Your first visit is an opportunity for all of us to become acquainted. Therefore, extra time is allotted to answer your questions and to become friends with your child. Establishing a positive and comfortable relationship is key to continuing successful care.
Most first visits include a thorough cleaning and radiographs, if indicated. However, your child's medical history, past dental history, emotional comfort level, and chief concerns all influence the steps of a first visit. Please bring your completed medical history with you at your first visit.
Normally the first tooth erupts between ages six to twelve months. Gums may be sore or tender and your child may sometimes be irritable, until the age of three, due to the eruption of the baby teeth. Rubbing sore gums gently with a clean finger, the back of a cold spoon or a cold, wet cloth helps soothe the gums. Teething rings work well, but avoid teething biscuits--they contain sugar that is not good for baby teeth.
While your baby is teething, it is important to monitor the teeth for signs of cavities. Examine the teeth, especially on the inside or the tongue side every two weeks for dull spots (whiter than the tooth surface) or lines. A bottle containing anything other than water and left in an infant's mouth while sleeping can cause cavities. This happens because sugar in the liquid mixes with bacteria in dental plaque, forming acids that attack the teeth for about 30 minutes. When awake, saliva carries away the liquid. During sleep, the saliva flow significantly decreases and liquids pool around the child's teeth for long periods, covering the teeth in acids.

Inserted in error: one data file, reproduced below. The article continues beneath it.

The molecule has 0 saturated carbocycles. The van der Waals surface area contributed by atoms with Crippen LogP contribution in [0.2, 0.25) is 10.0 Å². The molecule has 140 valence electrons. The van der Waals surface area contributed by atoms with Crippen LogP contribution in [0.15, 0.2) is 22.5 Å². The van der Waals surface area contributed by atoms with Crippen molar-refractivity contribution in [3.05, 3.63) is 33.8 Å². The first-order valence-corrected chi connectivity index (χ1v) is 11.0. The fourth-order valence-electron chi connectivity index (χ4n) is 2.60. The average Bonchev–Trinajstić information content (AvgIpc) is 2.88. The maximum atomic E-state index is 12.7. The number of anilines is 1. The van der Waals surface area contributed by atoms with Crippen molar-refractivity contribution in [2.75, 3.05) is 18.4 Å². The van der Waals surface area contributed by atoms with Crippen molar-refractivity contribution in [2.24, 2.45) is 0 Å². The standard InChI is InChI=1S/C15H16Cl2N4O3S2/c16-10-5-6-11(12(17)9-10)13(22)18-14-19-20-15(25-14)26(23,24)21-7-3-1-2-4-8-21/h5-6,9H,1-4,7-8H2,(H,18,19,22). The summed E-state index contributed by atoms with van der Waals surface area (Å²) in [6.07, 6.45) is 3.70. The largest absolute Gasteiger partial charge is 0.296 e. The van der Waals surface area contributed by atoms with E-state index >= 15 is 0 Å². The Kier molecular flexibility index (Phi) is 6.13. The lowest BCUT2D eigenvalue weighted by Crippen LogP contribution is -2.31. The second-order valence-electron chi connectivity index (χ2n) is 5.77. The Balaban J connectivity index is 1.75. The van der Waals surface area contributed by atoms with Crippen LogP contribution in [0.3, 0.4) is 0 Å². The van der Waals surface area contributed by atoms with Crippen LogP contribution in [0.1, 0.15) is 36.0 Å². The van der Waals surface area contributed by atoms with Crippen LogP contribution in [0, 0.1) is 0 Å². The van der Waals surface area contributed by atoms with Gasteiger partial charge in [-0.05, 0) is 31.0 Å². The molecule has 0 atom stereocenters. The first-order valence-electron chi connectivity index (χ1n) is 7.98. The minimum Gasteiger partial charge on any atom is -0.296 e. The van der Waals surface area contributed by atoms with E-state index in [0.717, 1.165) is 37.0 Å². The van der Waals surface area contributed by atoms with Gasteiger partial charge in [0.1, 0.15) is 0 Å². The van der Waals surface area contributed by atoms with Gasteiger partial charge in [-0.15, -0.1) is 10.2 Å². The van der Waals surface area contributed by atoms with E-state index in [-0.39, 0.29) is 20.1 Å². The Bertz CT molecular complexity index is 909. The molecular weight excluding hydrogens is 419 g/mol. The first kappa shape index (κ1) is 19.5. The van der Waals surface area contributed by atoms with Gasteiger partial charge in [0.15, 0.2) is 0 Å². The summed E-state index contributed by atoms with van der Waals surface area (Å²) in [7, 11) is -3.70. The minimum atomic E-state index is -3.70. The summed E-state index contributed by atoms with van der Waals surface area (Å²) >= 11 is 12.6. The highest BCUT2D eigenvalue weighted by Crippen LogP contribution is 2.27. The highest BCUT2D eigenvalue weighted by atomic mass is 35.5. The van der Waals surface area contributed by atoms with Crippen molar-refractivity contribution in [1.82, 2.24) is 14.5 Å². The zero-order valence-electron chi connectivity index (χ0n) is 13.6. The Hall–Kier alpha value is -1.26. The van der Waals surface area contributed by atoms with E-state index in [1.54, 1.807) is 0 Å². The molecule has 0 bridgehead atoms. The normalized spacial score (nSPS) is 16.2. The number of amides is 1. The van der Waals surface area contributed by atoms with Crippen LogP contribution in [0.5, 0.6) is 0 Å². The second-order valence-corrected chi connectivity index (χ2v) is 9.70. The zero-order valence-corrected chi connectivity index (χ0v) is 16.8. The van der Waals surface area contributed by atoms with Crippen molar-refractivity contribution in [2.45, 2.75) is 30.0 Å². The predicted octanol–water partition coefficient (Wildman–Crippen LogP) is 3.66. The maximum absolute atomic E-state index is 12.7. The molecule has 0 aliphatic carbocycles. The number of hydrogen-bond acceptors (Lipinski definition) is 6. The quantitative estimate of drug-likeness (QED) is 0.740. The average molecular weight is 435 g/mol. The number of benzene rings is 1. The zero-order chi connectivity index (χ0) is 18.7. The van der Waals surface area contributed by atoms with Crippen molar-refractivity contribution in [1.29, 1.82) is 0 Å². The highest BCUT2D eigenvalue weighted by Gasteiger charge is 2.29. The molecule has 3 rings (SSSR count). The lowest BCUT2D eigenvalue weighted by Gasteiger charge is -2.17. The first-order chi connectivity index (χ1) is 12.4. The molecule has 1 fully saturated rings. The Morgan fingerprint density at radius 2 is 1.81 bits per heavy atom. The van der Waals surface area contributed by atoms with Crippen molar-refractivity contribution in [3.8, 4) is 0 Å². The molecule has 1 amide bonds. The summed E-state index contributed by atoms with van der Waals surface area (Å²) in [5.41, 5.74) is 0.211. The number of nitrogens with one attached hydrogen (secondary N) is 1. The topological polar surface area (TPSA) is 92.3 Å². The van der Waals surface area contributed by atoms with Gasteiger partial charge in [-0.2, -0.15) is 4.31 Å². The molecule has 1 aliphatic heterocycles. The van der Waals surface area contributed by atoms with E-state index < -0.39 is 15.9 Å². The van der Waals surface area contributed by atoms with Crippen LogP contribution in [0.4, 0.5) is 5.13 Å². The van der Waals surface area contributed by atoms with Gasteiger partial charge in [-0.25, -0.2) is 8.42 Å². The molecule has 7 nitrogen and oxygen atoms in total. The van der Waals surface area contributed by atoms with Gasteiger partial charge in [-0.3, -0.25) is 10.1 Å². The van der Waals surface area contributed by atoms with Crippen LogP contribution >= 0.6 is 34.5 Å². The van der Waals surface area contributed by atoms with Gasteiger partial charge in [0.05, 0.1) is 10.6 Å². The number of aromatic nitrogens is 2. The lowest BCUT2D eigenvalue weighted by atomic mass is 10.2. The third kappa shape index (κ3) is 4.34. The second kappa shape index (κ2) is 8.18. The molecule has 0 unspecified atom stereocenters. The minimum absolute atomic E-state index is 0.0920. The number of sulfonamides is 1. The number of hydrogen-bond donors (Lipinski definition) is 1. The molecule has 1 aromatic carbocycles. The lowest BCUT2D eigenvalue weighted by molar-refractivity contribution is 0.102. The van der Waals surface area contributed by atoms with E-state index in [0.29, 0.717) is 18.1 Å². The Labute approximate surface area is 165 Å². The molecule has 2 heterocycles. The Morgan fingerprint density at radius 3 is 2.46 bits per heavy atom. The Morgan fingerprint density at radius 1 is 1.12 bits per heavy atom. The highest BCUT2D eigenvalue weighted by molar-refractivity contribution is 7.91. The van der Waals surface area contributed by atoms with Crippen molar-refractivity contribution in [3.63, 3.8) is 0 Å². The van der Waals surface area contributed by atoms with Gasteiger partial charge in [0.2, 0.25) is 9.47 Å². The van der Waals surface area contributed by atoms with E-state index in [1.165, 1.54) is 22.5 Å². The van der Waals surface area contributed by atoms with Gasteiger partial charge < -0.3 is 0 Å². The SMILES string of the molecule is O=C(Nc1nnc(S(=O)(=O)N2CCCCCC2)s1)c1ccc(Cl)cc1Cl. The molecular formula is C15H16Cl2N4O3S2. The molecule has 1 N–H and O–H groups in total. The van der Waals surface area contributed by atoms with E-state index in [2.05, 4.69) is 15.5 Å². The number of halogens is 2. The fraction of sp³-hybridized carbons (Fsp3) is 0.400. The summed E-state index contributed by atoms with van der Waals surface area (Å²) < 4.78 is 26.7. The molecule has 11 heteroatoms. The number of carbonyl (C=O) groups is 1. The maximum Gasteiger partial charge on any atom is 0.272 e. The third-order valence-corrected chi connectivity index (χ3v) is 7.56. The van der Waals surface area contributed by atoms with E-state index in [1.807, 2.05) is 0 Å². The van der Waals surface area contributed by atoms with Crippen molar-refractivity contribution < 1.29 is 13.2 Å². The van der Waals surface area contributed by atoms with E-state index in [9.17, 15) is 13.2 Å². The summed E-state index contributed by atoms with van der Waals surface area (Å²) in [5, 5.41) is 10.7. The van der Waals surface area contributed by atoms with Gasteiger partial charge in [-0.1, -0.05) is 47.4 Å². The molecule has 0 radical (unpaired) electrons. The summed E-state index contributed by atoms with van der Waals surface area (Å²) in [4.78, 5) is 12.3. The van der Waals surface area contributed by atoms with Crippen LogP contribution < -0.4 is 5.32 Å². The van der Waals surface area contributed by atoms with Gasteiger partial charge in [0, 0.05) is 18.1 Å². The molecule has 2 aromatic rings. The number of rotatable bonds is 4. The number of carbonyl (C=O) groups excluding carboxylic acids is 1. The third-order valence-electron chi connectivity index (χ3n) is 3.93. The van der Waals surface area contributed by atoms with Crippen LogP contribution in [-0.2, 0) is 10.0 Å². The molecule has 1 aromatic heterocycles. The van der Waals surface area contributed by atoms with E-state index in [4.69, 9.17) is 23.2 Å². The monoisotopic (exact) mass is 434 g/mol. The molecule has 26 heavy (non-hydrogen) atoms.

Primary teeth (baby teeth) are vital to development of the jaws and for guiding the permanent (secondary) teeth into place when they replace the primary teeth around age six.
Since primary teeth guide the permanent teeth into place, infants with missing primary teeth, or infants who prematurely lose primary teeth may require a space maintainer, a device used to hold the natural space open. Without a maintainer, the teeth can tilt toward the empty space and cause permanent teeth to come in crooked. Missing teeth should always be mentioned to your family dentist. The way your child cares for his/her primary teeth plays a critical role in how he/she treats the permanent teeth. Children and adults are equally susceptible to plaque and gum problems--hence the need for regular care and dental checkups.